Finally, if you’re someone that’s scoring in the 50th percentile, you could only hope to increase your score to the 55th percentile by doing practice questions alone.

So you can probably see now why so many students get stuck doing practice questions and taking away precious time from their Year 11 and 12 subjects, only to see little to no improvement in their UCAT score. On IQ tests like the UCAT, solely doing practice questions will mean we can only improve our score by 5-10%, a level of improvement which isn’t anywhere near enough for most of us to score in the 90th percentile on the UCAT and get into Medicine.

This means that we need something more than just UCAT practice questions to succeed on the UCAT, but what is the answer?

How to increase your UCAT score?

On the UCAT Consortium’s website (the company that created the UCAT exam), they say:

“UCAT seeks to identify the characteristics in applicants which will make them good clinicians and thus to improve the quality of those who enter the professions with the ultimate aim of improving patient care”.

What this means is that every question on the UCAT exam has been designed to test students to see if they possess the characteristics (in other words, skills) of a successful doctor.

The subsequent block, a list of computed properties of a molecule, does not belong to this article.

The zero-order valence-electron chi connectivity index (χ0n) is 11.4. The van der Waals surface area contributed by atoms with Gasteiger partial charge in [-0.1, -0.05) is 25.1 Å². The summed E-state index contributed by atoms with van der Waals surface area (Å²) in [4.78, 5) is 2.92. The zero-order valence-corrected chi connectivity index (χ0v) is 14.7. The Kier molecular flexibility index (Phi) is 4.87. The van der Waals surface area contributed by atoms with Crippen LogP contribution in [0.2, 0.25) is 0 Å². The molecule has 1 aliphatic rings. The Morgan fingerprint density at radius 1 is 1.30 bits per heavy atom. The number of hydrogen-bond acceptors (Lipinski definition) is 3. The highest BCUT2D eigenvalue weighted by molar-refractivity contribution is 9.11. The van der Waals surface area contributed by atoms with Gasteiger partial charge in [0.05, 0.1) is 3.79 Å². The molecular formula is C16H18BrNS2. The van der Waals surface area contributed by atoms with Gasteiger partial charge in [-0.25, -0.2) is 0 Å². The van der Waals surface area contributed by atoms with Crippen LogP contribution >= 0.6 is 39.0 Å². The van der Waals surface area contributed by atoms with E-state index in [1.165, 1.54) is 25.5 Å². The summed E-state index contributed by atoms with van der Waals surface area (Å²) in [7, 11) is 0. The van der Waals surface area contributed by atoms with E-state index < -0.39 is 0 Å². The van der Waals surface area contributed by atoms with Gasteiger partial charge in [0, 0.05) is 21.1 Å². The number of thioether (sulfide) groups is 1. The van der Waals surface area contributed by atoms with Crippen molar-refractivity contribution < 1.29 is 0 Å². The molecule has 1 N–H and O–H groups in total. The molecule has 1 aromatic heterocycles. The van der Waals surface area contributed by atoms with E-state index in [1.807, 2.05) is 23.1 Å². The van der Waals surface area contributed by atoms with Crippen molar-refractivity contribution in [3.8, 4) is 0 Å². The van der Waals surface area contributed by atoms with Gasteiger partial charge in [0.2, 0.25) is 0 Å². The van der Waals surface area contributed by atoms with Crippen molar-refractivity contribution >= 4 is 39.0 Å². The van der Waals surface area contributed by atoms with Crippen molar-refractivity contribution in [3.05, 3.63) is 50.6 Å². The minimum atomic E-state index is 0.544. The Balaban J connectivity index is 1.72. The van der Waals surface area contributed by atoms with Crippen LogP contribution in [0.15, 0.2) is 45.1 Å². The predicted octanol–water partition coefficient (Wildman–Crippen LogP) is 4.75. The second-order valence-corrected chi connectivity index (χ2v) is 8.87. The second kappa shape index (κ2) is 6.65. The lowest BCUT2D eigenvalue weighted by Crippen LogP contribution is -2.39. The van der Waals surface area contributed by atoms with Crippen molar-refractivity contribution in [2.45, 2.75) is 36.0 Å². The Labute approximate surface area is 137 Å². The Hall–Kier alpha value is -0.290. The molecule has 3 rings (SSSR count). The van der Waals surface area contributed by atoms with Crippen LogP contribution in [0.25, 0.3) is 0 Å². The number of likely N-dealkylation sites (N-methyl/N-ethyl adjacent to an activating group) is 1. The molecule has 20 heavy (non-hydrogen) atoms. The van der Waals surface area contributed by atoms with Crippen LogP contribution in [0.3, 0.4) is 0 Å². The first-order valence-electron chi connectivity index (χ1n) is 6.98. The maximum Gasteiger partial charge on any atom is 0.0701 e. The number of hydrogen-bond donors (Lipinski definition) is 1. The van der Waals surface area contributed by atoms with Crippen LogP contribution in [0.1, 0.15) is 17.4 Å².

This means that if you develop the skills and characteristics the UCAT exam is assessing you for, your UCAT score will drastically increase because you’ve cultivated the skills and characteristics you’re being assessed for.

Most importantly, by developing these skills and characteristics you’re also better equipping yourself to succeed in the medical profession and become an outstanding doctor in the future.

Chapter 3 – Next Steps From Here

If you want to start preparing for the UCAT and discover how to develop all the skills and characteristics you need to score in the 95th+ percentile on the UCAT, book in for a call with us below to see how the Med Prep School program could help you!

About MED PREP SCHOOL

Med Prep School is the school for future doctors, guiding students to excel in their ATAR, UCAT and Interviews to earn a place into Medicine.